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 What is pancreatic cancer?

Pancreatic cancer is one of the lesser common cancers, affecting an estimated 49,620 people in the United States in 2013. Risk factors for developing cancer of the pancreas include: cigarette smoking, obesity, cirrhosis of the liver, diabetes, chronic pancreatitis, and a family history of pancreatic cancer. While most people who develop pancreatic cancer have no family history (called “sporadic” cancers), about 10% of those diagnosed do.

Genetic associations

Hereditary pancreatic cancer, otherwise known as familial pancreatic cancer, is associated with five genetic syndromes. Note, the following five are extremely rare:

  • BRCA2 Mutation
  • Familial Atypical Multiple Mole Melanoma (FAMMM)
  • Peutz-Jeghers Syndrome
  • Hereditary Pancreatitis
  • Hereditary Non-Polyposis Colorectal Cancer syndrome (HNPCC)

While there is no agreed definition of hereditary pancreatic cancer, it is generally diagnosed when at least two first-degree relatives (brother, sister, parent, or child) have been diagnosed with pancreatic cancer.

Those at high-risk

Genetic counselors are specifically trained to evaluate one’s risk of hereditary pancreatic cancer. Typically, a family tree is devised and if an increased risk is identified further testing is recommended. Genetic testing is a typically a sampling of ones blood or saliva.  The test can take several weeks for results to be available. In some unique cases, a patient’s risk of pancreatic cancer is increased but the specific gene involved has not yet been identified.

Genetic testing

Gene testing offers multiple benefits, including identifying personal cancer etiology, defining potential risk to siblings/offspring, and shedding light on surveillance and treatment. That said, gene testing is only valuable when treatment is based on genetic information. Additionally, the potential clinical, social and psychological consequences sometimes associated with gene testing should be considered beforehand. Testing is possible, but not considered a certainty in terms of its analytical validity, clinical validity, and utility (likelihood that a positive result lead to improved outcome).

Testing process

The genetic test is conducted via a blood or saliva sample. Once the patient’s sample is collected with a special kit, it’s shipped overnight to a laboratory (coordinated by a healthcare provider). While in the lab, 13 known pancreatic cancer genes are analyzed. Granted, everyone has these genes, but the genetic test is looking for any mutations that make the gene(s) non – functional.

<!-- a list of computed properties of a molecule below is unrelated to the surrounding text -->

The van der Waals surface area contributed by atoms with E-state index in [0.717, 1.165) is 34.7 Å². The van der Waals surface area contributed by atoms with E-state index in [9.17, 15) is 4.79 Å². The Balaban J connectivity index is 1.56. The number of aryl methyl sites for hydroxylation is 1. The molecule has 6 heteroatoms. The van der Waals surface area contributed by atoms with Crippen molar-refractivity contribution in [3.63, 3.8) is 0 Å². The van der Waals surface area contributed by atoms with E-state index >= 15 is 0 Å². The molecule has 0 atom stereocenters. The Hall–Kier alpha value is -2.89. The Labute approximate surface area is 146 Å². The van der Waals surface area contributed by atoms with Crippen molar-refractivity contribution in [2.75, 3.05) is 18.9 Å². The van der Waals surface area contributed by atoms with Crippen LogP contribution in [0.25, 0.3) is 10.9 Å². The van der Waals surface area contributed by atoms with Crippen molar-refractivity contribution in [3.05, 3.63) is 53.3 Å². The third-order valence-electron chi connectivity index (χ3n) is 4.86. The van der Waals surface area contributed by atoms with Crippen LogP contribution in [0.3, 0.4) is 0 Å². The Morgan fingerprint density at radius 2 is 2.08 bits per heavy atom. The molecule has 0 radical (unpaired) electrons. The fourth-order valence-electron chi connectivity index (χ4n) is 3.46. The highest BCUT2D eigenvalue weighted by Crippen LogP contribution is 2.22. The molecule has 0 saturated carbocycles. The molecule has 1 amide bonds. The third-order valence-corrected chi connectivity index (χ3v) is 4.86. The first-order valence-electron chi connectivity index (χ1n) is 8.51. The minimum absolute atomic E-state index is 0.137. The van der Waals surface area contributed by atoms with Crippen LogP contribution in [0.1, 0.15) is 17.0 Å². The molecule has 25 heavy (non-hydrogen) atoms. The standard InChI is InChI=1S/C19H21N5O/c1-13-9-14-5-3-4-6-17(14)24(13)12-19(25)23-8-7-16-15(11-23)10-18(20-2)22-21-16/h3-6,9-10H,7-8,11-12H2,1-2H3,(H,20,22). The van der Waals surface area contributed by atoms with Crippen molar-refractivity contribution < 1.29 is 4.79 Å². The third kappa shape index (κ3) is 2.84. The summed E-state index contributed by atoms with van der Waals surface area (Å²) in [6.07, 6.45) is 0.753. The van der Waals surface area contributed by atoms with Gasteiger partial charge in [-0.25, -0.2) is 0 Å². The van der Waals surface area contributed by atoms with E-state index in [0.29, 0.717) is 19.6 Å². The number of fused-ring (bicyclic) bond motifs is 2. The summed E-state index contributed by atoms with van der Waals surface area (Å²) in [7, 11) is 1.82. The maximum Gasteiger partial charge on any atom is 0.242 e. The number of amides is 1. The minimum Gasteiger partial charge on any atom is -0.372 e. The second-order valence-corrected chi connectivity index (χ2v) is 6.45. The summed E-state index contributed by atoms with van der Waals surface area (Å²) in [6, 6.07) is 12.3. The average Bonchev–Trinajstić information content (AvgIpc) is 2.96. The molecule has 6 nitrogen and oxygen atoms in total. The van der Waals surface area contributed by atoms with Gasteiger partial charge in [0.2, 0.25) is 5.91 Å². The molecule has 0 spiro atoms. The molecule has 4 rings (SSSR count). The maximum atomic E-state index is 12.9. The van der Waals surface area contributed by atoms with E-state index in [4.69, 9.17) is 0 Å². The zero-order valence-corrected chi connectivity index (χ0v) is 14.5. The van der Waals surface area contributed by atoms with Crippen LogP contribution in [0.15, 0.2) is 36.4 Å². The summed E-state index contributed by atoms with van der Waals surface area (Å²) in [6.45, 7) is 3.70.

Get registered

Families with a history of pancreatic cancer offer medical professionals an opportunity to study the cause of the disease. This growing collective of research is offering better ways to diagnoses pancreatic cancers (often during earlier stages), as well as continues to develop better treatments. Due to this, it’s highly recommended that those living with, or related to patients of pancreatic cancer get registered. The registries are research-based, and a patient’s participation with one may help investigators learn more about familial pancreatic cancer. Note: participation in a registry does not replace actual clinical care by doctors.

Surveillance programs

In addition to family research registries, patients can participate in an available surveillance program. These programs differ throughout the United States, with each designing its own protocols. Both surveillance programs and registries aim to learn more about the biological cause of familial pancreatic cancer, and to better develop detection and treatment strategies.

Risk reduction

When it comes to lowering the chance of getting pancreatic cancer, there are numerous factors to consider. Tobacco use is a major contender, with the risk of getting pancreatic cancer being about twice as high among smokers compared to those who have never smoked. It’s estimated that 20-30% of pancreatic cancers are caused by cigarette smoking. Additionally, heavy alcohol consumption has been linked to patients of pancreatic cancer. While a definite connection has yet to be determined, heavy alcohol use often leads to conditions such as chronic pancreatitis and cirrhosis, which are known to increase pancreatic cancer risk.

For additional information, check out the following posts.

The more you know: hereditary pancreatic cancer
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